Forrest Gump-ing Your Way to a “Good” Sermon

This week officially begins preaching season for me. I am very much looking forward to the opportunities that have come up so far, particularly being able to get back to see my friends out at Brussels Community Bible Chapel this Sunday and at Poplar Hill Christian Church at the end of the week (both were kind enough to have me take the pulpit multiple times last summer). As I began to move from the pew (or high school auditorium seat in our case) to the lectern, one of the things that I was completely unprepared for before I started preaching was what it takes to put together a “good” sermon.

What does it take—How much time, study and prayer? Can a guy holding down a full-time job with a lovely wife and two young kids who require my attention (which I love to give), serving in his local church, maintaining a daily blog and writing a book even do it without losing his dang mind?!? (Jury’s still out on that last one, by the way.)

Perhaps the most helpful thing you can know based on my experience is there is no magic bullet to crafting a “good” sermon. Sometimes it feels like you’re Forrest Gump; you just happen to be in the right place, at the right time to be a part of something really cool that God is doing. That said, in an effort to remind myself as I prepare a message for this Sunday, I thought I’d share a little of what sermon prep looks like for a guy like me. I’ve broken it up by day of the week. I hope it’s helpful:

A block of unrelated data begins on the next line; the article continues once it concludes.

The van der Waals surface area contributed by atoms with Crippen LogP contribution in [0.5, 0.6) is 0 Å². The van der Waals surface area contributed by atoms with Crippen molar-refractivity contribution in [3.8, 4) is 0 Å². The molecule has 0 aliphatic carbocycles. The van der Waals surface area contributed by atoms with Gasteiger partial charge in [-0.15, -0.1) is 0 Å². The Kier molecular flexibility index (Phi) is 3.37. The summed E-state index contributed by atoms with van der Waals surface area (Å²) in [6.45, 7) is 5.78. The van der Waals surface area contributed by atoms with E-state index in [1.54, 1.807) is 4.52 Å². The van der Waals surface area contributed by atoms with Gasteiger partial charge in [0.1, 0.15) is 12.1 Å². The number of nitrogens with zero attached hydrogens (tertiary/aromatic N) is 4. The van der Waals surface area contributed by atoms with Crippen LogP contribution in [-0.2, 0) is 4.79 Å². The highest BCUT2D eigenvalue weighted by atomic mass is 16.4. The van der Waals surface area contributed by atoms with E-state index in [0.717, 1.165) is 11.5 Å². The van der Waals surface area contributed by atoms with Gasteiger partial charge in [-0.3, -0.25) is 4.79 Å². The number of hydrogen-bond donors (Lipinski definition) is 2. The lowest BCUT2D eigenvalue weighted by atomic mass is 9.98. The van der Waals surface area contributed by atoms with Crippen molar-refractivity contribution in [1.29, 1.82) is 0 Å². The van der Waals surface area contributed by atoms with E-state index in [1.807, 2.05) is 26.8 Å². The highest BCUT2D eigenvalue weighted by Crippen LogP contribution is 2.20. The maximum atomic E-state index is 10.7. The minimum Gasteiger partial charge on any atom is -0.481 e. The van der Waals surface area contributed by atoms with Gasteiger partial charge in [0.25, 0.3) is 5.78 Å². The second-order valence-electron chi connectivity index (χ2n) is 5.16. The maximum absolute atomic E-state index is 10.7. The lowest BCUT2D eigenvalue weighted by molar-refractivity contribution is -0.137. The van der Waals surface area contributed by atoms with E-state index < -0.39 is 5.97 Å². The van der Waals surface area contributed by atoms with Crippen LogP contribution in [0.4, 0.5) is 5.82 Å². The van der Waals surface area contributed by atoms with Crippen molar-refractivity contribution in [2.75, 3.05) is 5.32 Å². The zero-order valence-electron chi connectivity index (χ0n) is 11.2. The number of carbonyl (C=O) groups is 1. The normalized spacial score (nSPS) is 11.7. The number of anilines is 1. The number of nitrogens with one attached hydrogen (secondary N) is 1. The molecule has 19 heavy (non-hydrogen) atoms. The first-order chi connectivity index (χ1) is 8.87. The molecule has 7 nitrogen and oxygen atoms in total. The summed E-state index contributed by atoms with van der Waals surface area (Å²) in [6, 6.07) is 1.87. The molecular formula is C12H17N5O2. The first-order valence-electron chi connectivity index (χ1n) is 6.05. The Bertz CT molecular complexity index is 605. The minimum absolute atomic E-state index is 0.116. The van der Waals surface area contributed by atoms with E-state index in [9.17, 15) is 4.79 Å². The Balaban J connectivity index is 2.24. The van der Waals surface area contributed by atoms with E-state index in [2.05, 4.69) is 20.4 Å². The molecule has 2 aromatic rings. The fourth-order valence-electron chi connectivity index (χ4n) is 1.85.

Monday. Pray. Search for passage from which to preach. Pray more.

Tuesday. Settle on text. Read repeatedly, work out “big idea” for message & sub-points. Pray.

Wednesday. Toss everything from Tuesday, possibly choose new text and start again. (This happens probably 2 out of every 3 messages I give). Pray a LOT.

Thursday. Work on the flow of the message—transitions, illustrations, etc. Check commentaries to ensure no heresy. Pray, pray and pray some more. Allow wife to read. Consider starting over again.

Friday. Wrap up any changes that wife suggests or that show up as I read over the manuscript. Keep praying.

Saturday. Fret and realize my complete inadequacy for the task. Pray more. Read notes again. Try to get to bed early (but most likely stay up too late).

Sunday. Pray. Eat breakfast. Pray while driving to the church. Pray with leadership at church. Preach. Nap.

That’s typically what my sermon prep “schedule” looks like. I’m pretty odd though in how I work. Often I find myself working out everything all at the same time—so I’m studying the text, writing the manuscript, and frequently praying “Lord, don’t let me say something completely stupid or inadvertently wicked.” I’m sure that’s not the best way to do it, but this is what life allows at this point. What my prep schedule has taught me is that “good” preaching relies on the Holy Spirit and on God’s Word far more than anything else, because at the end of the day, it’s only the Word and the Spirit that are going to transform hearts and renew minds.


Question for discussion: Preachers, what advice would you give to aspiring preachers?

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  • http://twitter.com/mattharmless Matt Harmless